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Factor VIIa for intractable blood loss in trauma
  1. Jon Argall, Senior Clinical Fellow,
  2. Stewart Teece, Clinical Research Fellow,
  3. K Mackway-Jones
  1. Department of Emergency Medicine, Manchester Royal Infirmary, Oxford Road, Manchester M13 9WL, UK; kevin.mackway-jones{at}


    A short cut review was carried out to establish whether factor VIIa is indicated in patients suffering intractable blood loss after trauma. Altogether 59 papers were found using the reported search, of which two presented the best evidence to answer the clinical question. The author, date and country of publication, patient group studied, study type, relevant outcomes, results, and study weaknesses of these best papers are tabulated. A clinical bottom line is stated.

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    Report by Jon Argall, Senior Clinical Fellow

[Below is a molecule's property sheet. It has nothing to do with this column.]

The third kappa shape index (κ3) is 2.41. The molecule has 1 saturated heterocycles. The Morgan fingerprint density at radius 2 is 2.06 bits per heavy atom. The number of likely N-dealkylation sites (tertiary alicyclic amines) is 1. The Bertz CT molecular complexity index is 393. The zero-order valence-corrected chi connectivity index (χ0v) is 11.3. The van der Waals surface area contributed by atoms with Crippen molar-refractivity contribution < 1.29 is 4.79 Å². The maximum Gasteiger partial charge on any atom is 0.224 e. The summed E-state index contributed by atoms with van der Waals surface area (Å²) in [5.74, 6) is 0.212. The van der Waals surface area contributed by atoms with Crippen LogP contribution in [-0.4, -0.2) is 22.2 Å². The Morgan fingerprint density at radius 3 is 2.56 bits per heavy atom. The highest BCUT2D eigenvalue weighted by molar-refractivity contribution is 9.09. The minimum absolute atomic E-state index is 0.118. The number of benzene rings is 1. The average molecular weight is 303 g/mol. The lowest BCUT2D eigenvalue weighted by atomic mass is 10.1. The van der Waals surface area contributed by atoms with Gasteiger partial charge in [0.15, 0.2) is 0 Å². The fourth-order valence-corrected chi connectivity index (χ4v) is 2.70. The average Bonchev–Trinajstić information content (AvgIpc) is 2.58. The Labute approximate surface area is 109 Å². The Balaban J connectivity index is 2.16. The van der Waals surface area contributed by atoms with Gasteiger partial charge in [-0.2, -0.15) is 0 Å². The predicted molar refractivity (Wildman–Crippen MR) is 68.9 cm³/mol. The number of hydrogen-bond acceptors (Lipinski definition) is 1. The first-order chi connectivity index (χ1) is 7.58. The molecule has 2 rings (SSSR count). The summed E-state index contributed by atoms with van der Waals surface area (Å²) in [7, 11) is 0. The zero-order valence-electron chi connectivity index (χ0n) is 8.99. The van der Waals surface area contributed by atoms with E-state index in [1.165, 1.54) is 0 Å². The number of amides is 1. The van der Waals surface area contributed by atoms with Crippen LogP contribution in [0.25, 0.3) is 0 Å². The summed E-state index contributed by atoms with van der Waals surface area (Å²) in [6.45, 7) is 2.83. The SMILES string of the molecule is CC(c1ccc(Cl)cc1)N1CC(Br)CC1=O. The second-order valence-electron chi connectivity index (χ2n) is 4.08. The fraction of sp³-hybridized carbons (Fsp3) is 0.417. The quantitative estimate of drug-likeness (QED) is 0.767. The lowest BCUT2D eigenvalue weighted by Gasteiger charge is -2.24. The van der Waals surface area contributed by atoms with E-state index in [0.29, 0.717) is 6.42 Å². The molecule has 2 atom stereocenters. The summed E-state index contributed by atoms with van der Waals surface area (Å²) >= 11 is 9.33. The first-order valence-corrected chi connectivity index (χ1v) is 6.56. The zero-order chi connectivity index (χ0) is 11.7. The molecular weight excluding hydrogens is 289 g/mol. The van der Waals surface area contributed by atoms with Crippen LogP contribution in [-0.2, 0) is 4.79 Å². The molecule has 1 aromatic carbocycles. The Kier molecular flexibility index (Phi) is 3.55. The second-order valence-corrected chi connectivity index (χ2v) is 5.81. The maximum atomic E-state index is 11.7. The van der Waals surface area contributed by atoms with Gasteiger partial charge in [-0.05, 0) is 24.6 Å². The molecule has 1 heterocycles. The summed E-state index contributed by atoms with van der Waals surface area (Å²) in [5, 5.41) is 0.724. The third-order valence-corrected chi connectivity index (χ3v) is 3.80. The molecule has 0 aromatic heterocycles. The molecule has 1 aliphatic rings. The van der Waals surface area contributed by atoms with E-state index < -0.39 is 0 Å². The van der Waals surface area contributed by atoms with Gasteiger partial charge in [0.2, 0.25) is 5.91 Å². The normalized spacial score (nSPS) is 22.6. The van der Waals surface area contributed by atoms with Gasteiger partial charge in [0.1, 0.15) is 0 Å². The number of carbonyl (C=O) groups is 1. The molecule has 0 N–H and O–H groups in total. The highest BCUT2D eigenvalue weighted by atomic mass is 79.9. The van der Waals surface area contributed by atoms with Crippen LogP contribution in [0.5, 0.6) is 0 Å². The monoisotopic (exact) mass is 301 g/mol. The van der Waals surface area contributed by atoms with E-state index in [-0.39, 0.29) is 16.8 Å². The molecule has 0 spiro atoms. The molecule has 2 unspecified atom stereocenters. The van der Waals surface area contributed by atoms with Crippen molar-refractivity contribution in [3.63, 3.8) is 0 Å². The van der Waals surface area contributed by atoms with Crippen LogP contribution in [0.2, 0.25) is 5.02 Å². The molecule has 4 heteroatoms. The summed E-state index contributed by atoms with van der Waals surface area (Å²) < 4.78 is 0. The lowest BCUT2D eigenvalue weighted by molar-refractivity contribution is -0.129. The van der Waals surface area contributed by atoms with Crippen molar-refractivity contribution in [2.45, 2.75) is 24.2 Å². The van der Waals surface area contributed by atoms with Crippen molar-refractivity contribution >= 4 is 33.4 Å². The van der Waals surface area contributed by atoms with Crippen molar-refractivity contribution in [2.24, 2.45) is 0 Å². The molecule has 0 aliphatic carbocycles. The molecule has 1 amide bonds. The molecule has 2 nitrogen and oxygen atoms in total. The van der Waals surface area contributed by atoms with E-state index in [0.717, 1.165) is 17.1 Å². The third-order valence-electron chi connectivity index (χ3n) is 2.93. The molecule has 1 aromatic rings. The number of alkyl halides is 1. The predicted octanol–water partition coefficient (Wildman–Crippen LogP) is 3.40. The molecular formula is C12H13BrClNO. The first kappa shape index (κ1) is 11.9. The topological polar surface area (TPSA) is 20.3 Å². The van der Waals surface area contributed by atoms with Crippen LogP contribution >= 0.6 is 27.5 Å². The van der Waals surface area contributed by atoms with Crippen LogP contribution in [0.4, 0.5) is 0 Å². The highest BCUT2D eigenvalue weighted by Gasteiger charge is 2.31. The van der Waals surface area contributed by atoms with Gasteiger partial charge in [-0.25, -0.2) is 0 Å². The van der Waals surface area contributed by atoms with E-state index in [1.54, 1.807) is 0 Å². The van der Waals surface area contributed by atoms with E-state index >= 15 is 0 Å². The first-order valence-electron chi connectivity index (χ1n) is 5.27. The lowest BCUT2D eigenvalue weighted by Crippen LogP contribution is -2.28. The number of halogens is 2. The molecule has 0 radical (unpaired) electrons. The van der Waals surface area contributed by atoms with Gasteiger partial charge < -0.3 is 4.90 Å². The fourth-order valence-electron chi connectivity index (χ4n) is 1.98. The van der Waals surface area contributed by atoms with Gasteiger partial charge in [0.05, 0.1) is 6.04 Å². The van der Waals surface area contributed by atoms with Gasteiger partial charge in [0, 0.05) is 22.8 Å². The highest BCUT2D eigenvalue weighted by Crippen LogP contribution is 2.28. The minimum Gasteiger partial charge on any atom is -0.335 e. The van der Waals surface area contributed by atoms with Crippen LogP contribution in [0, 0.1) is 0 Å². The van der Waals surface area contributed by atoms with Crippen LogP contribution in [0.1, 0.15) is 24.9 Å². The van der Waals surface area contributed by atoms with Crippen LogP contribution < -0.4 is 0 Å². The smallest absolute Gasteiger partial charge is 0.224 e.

Checked by Stewart Teece, Clinical Research Fellow

    Clinical scenario

    A 29 year old man is brought into the resuscitation area having jumped out of a fourth floor window. He has abdominal and pelvic injuries but no chest, head, or limb injuries. He is bleeding intractably and the orthopaedic team and surgical team cannot agree on a plan of management. You suggest that operative management is required, but they would like to perform a CT scan before theatre to determine who will lead the surgery. Exasperated you wonder whether factor VIIa would help to stabilise the patient and reduce his requirement for transfusion.

    Three part question

    In [trauma patients with major blood loss and intractable bleeding requiring massive transfusion] does [recombinant factor VIIa] reduce [morbidity and mortalilty]?

    Search strategy

    Medline 1966–07/02 using the OVID interface. [exp Factor VII OR exp Factor VIIa OR (factor adj5 VII).af OR (factor adj5 VIIa).af OR] AND [exp hemorrhage OR OR exp OR OR (blood adj5 loss).af] AND [exp “Wounds and Injuries” OR OR injur$.af OR wound$.af] LIMIT to human AND English.

    Search outcome

    Altogether 59 papers were found of which two were relevant. The details are shown in table 8.

    Table 8


    More studies are needed.


    Factor VIIa may have a role as a temporising adjunct to surgical haemostasis. Further research is needed.

    Report by Jon Argall, Senior Clinical Fellow
 Checked by Stewart Teece, Clinical Research Fellow